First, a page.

Georgia Queen Riverboat Tour
Catch a unique view of Savannah from the water aboard the 4-deck Georgia Queen or the 3-deck Savannah River Queen. Lunch and dinner cruise options are available. The gospel tours are very fun and spirited, while the sunset cruises are most popular. [Book well in advance for the holiday tours.]
River Street Sweets
I've mentioned my family's love for River Street Sweets many times before, but this shop is a must when you're in town! Read more about my favorite sweets shop in Savannah, and be sure to taste the free praline samples.
Related: Read my in-depth guide to River Street to learn helpful insider tips about this particular area of the city.
INSIDER TIP: If you prefer to see Savannah from the water but want to save a buck or two (and all the fuss), just take one of the Savannah Belles ferry boat rides. You'll get the same view as the Georgia Queen — for free.Savannah is truly unique. It has the party atmosphere of New Orleans, the historic value of Boston, and the charm of the old South. – J. Bennett, New York, NY Click To Tweet
Museums in Savannah GA
I can think of at least 10 museums in Savannah off the top of my head. I'm sure there are probably 5 more that aren't coming to me at the moment. At any rate, you could stay for a full week and not run out of museums to tour! Prohibition is my current favorite.
Purchase a Telfair pass and gain access to these 3 museum experiences for the price of one.
Jepson Museum | 207 W. York
This contemporary art museum is ideal for for families with kids in tow. They'll enjoy the interactive ArtZeum, where they can construct buildings with architectural blocks and create art pieces of their own. The Jepson Museum is currently home to the famous statue featured on the cover of Midnight in the Garden of Good and Evil.
Telfair Academy | 121 Barnard
The oldest museum in the South, this former mansion was built in 1818 for the son of Georgia governor Edward Telfair and now houses American & European art from the 19th & 20th centuries.
Owens-Thomas House | 124 Abercorn
Designated a Historic Landmark, this home turned museum explores the complicated relationship between wealthy homeowners and their slaves during the 1800's. The carriage house is the only still-intact former slave quarters open to the public in Savannah. At one point 14 enslaved workers lived on the property.
American Prohibition Museum | 209 W. Julian
Travel back in time to the early 1900s and discover what life was really like during the prohibition era. Lifelike wax figures sport period costumes, making it possible to grab a selfie with the likes of Al Capone and “Machine Gun” Jack McGurn. Be sure to close out your tour with a drink at the speakeasy! This is a really fun one! | Purchase Tickets in Advance
Ralph Mark Gilbert Civil Rights Museum | 460 MLK Jr. Blvd.
I suggest beginning here if you're interested in learning more about Savannah's history with slavery, segregation, racial inequities, and civil rights. The museum has very powerful and thought provoking displays, such as an interactive one where you're able to sit in a cafe and be served as a “white” or “colored” person.
The Best Savannah Tours
I always recommend sightseeing tours for first time visitors! They're a great way to get an overall feel for a city. Once you've done that, you can decide where you'd like to focus your time during your stay.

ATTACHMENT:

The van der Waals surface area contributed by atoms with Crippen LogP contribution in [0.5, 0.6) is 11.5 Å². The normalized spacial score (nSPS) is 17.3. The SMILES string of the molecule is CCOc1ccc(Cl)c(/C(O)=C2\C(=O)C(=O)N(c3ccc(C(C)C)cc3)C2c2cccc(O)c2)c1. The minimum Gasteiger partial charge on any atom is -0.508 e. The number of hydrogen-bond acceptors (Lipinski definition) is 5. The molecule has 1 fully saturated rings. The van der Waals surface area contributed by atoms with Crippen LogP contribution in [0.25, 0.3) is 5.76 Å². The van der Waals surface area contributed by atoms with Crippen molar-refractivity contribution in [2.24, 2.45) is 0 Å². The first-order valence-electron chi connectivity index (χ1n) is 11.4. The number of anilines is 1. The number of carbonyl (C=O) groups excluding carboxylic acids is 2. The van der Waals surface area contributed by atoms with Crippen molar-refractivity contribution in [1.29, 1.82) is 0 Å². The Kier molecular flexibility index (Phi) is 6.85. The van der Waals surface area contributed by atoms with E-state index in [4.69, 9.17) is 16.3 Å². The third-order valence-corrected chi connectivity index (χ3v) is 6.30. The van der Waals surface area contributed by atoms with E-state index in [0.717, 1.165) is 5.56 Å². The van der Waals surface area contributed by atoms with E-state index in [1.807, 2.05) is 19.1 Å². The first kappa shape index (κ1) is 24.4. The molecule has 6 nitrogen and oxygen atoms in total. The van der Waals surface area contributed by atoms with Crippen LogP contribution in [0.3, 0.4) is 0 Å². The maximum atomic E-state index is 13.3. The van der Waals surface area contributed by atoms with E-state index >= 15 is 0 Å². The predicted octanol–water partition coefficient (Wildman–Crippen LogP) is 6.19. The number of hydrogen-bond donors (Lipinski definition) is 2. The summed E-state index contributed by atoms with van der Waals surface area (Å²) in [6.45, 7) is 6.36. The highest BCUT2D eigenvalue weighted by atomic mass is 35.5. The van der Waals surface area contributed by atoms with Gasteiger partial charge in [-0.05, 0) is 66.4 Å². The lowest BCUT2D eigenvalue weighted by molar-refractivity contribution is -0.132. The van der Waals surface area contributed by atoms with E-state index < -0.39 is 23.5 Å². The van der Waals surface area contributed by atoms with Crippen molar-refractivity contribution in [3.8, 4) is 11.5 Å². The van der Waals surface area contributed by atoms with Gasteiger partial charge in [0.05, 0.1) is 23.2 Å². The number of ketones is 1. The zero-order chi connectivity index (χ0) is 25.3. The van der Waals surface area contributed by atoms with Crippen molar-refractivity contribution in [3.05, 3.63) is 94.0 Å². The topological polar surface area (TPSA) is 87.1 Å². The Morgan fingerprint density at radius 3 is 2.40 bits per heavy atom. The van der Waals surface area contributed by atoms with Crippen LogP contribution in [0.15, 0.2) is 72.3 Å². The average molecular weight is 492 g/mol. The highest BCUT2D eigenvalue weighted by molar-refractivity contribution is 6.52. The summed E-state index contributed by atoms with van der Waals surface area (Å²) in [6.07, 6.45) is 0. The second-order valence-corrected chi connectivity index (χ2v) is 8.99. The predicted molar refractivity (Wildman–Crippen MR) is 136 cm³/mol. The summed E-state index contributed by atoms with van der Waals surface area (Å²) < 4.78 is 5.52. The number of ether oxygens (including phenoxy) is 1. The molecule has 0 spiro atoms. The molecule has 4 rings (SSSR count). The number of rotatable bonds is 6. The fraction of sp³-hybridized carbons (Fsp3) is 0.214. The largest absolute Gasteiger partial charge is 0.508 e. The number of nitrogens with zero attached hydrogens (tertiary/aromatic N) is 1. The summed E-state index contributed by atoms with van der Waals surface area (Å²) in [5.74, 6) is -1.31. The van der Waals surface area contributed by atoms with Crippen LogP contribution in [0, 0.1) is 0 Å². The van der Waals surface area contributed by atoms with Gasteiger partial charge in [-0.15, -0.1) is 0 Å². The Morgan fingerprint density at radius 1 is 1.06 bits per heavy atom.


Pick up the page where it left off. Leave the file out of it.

If one of your top reasons to visit Savannah is to scope out paranormal activities, you won't be disappointed! Tracking down ghosts is one of the city's most popular tourist attractions.
A hop on/hop off tour bus is a great way to see the city, particularly during the hot summer months. The trolleys depart from the Savannah Visitors Center every 20 minutes, and I suggest taking the tour all the way around the city once to decide which of the drop-off points interest you most and warrant further exploration.
Savannah is a highly walkable city. Download a map of the Historic District, then set out on foot to discover Savannah's charm and beauty for yourself!
NOTE: It's best to stick to the heavily populated areas (like River Street) when exploring at night. I'd caution against wandering the neighborhoods after dark unless you're accompanied by someone who is familiar with Savannah.
Savannah Squares & Parks
There are currently 22 squares throughout the Historic District and a few larger parks scattered about the area. The squares provide much needed greenery and a quiet place to rest amidst the commotion of the city.
Forsyth Park & Farmers' Market
Forsyth is undoubtedly the most recognizable park in Savannah and is home to the city's most photographed fountain. It's a popular elopement spot, so you might get lucky and catch a wedding in progress during your visit! The south side of the park is where you'll find the Forsyth Farmers' Market every Saturday morning from 9 – 1.
Although Forrest Gump's famous bench is long gone, this square is still worth a visit. A statue of General James Oglethorpe, founder of the colony of Georgia, is prominently displayed in the center of the square. The beautiful Savannah Theatre is adjacent to the park. [Forrest's bench was relocated to the Savannah History Museum.]
This probably ranks as my personal favorite square in Savannah. It's in a peaceful area and makes a great spot to relax under centuries-old oaks draped in Spanish moss. Pulaski is one of the few squares that doesn't feature a monument or fountain.
Visit Historic Landmarks
Savannah has one of the most beautifully restored historic downtown areas within the U.S. There are also numerous points of historic interest just outside the city limits.
Wormsloe Historic Site
Wander down the 1.5 mile “Avenue of the Oaks” and you'll feel like you've stepped back in time about 100 years. Descendants of Noble Jones, the original owner and an early settler of the Province of Georgia, still reside on the property. [Note: Like many plantations in the Lowcountry, the property once actively participated in the practice of slavery.] The beautiful antebellum mansion is out of site and can't be toured, but the site's wooded trails, Colonial area, and the museum & gift shop are all open to the public. Wormsloe is about 10 minutes outside of town.
Andrew Low House & Juliette Gordon Low Childhood Home
Juliette Gordon Lowe's birthplace is currently owned and maintained by the Girl Scouts of America. It's a common occurrence to see troops touring the home — at times even selling cookies! Juliette was quite a talented artist, and the home displays many of her pieces. The meticulously restored home of her father-in-law, Andrew Low, is nearby and worth touring. It's on the National Register of Historic Places and is furnished with period pieces (many from the Low family) that provide a true feel for life in the mid to late 1800's in Savannah. | Learn more